Image of God

worldMy wonderful mother introduced me recently to the energy-profiling work of Carol Tuttle, author of The Child Whisperer and It’s Just my Nature! and other books. What separates energy profiling from personality assessment is that it focuses on nature (energy/movement), not personality (behaviour). We are born with our natures and they are fixed, whereas personality develops later and, because of the coping mechanisms we employ, is not always completely indicative of nature.

It’s been extremely beneficial to me to be able to look at all those in my life, and particularly myself, and really understand where we are all coming from. Using Ms Tuttle’s system, I am a Sensitive Type 2 married to a Determined Type 3 – and we have a Fun-Loving Type 1 daughter, Sensitive Type 2 or More Serious Type 4 son (I haven’t quite decided), and a very much Determined Type 3 daughter.

The most important thing I have learned throughout is that when we fight our true natures, we are miserable. When we insist that others change to fit our image of them rather than honouring them for who they are, we deeply wound and confuse them.

Were you ever told in childhood that you were too (insert adjective)? Did you receive cues from society, subtle or otherwise, that it was not okay to be who you were: an assertive female, for example, or a nurturing male?

How many of us have responded to the pressure by trying to change our spots and stripes? Except that, we really can’t change our God-given spots and stripes.

And our spots and stripes are all God-given.

The beauty of it is that we need all energy types. When all four types work together and are permitted to excel according to their own natural strengths, amazing things happen. It’s an incredibly beautiful thing.

Taking it further, I have often heard author and Franciscan priest Fr. Richard Rohr recommend that whenever we encounter another human being, we repeat to ourselves, “Image of God. Image of God. Image of God.”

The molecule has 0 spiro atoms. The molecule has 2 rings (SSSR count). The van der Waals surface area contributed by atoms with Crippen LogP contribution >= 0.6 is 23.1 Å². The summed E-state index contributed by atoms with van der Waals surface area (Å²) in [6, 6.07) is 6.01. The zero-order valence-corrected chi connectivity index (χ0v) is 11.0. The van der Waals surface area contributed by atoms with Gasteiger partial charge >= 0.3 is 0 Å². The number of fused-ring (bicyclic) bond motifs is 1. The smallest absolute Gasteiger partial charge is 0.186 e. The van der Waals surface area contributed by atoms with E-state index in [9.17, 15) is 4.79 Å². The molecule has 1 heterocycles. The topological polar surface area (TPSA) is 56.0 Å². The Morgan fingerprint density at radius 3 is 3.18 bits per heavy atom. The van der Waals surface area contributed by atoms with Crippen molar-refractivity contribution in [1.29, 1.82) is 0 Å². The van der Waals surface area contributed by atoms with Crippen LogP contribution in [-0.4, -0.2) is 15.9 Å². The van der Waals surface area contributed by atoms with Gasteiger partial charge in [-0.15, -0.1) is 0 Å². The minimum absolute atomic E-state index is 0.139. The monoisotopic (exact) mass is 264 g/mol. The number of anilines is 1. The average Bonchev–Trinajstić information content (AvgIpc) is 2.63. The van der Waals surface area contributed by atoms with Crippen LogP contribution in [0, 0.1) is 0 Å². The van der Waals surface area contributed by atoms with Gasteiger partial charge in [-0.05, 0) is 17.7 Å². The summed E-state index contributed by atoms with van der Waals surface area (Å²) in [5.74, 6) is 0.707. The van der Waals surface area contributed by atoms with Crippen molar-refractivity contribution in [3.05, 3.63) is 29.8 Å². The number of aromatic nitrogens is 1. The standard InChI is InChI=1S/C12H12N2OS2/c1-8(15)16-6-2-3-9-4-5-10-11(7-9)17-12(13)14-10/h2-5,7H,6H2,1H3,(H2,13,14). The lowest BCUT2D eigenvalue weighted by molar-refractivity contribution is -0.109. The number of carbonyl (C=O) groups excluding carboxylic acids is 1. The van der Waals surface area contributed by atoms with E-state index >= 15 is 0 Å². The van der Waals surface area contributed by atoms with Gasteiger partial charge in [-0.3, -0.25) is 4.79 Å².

I’ve experimented, and it is incredible what happens to my “judging mind” (we all have one!) when I remember that the person I am looking at is made in the image of God. That person may not look or sound beautiful in that moment in any way to me, but when I think to myself, “Image of God,” I have felt my eyes lose their sharpness and physically soften. I begin to notice positive things about them that I wouldn’t otherwise. My mind and heart open to the deep sadness and loss that has led this person to their behaviour on this day. I begin to look past their behaviour and catch a glimpse of their true nature and goodness beneath. (And of course, these things are all also true of myself. I do not always behave in a beautiful manner.)

Image of God.

This is true for the addict. For the mother screaming at her kids in the grocery store. For the person on the other side of the political aisle. For the protester outside the abortion clinic and for the person working in it. For the newborn baby and for the elderly person. For the people of every colour, religion, gender and sexual orientation. For your enemy and for your best friend.

Black, white, male, female, fun-loving, serious, sensitive, patient, determined, practical, imaginative, perfectionist, understanding…we are all made in the image of God. We are all, imperfectly and incompletely, images of God.

When we work together, loving and accepting each other and ourselves for who we really are, with God in us, we have a chance at experiencing a sense of peace and wholeness even in this life.

No, it’s not easy.

But what an incredible thing it would be.

You were all called to travel on the same road and in the same direction, so stay together, both outwardly and inwardly. You have one Master, one faith, one baptism, one God and Father of all, who rules over all, works through all, and is present in all. Everything you are and think and do is permeated with Oneness. ~ Ephesians 4:4-6, The Message.

~ by Jeannine Buntrock

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